Members of health organisations stepping down to avoid revealing their finances.
SEVERAL BOARD members of key health organisations have been giving up their posts reportedly to avoid the new asset-declaration rule.
At least four members of the National Health Security Office (NHSO) have already quit and many board members of the National Institute for Emergency Medicine (NIEM), the Health Systems Research Institute (HSRI) and the Healthcare Accreditation Institute (HAI) have said they will follow suit.
Public Health Minister Dr Piyasakol Sakolsatayadorn yesterday urged those who had not tendered their resignation yet to wait at least until the National Anti-Corruption Commission (NACC) clarifies the rule.
“Let’s wait a bit. Things should get clearer before the end of this month,” he said. “Probably, after you declare your assets/liabilities to the NACC, the said information will be kept confidential”.
Promulgated in the Royal Gazette on November 1, the new rule will go into effect on January 31. Under this rule, it will no longer just be political-office holders who will be required to declare their assets/liabilities to the NACC.
Presidents of state universities and their council members, as well as top executives of public organisations and state funds, and the chiefs of Armed Forces including the police force, for instance, will also have to declare their assets.
Dr Jiruth Sriratanaban, Chulalongkorn University’s medical lecturer, said he had decided to quit the board of HAI because he did not want his finances becoming public knowledge.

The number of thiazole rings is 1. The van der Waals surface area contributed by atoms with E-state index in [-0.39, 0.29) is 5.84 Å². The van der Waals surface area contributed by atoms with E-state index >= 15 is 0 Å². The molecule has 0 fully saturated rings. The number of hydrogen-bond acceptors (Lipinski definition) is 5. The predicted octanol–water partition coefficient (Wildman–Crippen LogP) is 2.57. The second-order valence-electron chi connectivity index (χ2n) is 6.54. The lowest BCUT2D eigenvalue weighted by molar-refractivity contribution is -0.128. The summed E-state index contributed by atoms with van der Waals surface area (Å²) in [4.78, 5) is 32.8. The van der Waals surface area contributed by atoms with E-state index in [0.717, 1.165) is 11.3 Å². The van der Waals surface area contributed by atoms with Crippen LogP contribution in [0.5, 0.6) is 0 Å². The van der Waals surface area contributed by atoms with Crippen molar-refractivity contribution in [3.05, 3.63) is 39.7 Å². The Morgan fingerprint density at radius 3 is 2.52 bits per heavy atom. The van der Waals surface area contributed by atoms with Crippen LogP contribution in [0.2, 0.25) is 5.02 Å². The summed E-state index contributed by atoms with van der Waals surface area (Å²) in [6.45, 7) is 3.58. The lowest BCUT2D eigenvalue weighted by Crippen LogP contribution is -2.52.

It was reported that HAI board members Dr Surachet Satitniramai, a former deputy permanent secretary for Public Health, and Dr Boonruang Triruangworawat, a former director-general of the Mental Health Department, will also be stepping down.
HSRI director Dr Nopporn Cheanklin, meanwhile, revealed that two board members of his institute have also expressed their intention to quit. “But no official resignations have been submitted yet,” he said.
The NACC has postponed the start of the rule’s validity from December 2 to January 31 in response to stiff protests from members of state-run university councils.
Initially, it was believed that university council members were the strongest opponents against the new asset-declaration rule. But now, it appears that board members of several health organisations are not happy with the rule either.
A source said that three NIEM board members have said they will step down to avoid the asset-declaration requirement.
“One of them is a representative of non-profit organisations,” it added.
NHSO yesterday convened a meeting to select four new board members to replace the four specialist board members who have decided to leave.
“We have received resignations from two more board members. We don’t have to select their replacements because these two are representatives of the Bangkok Metropolitan Administration and the Pharmacy Council. Their organisations have already named their replacements,” Piyasakol, who chairs the NHSO board, said.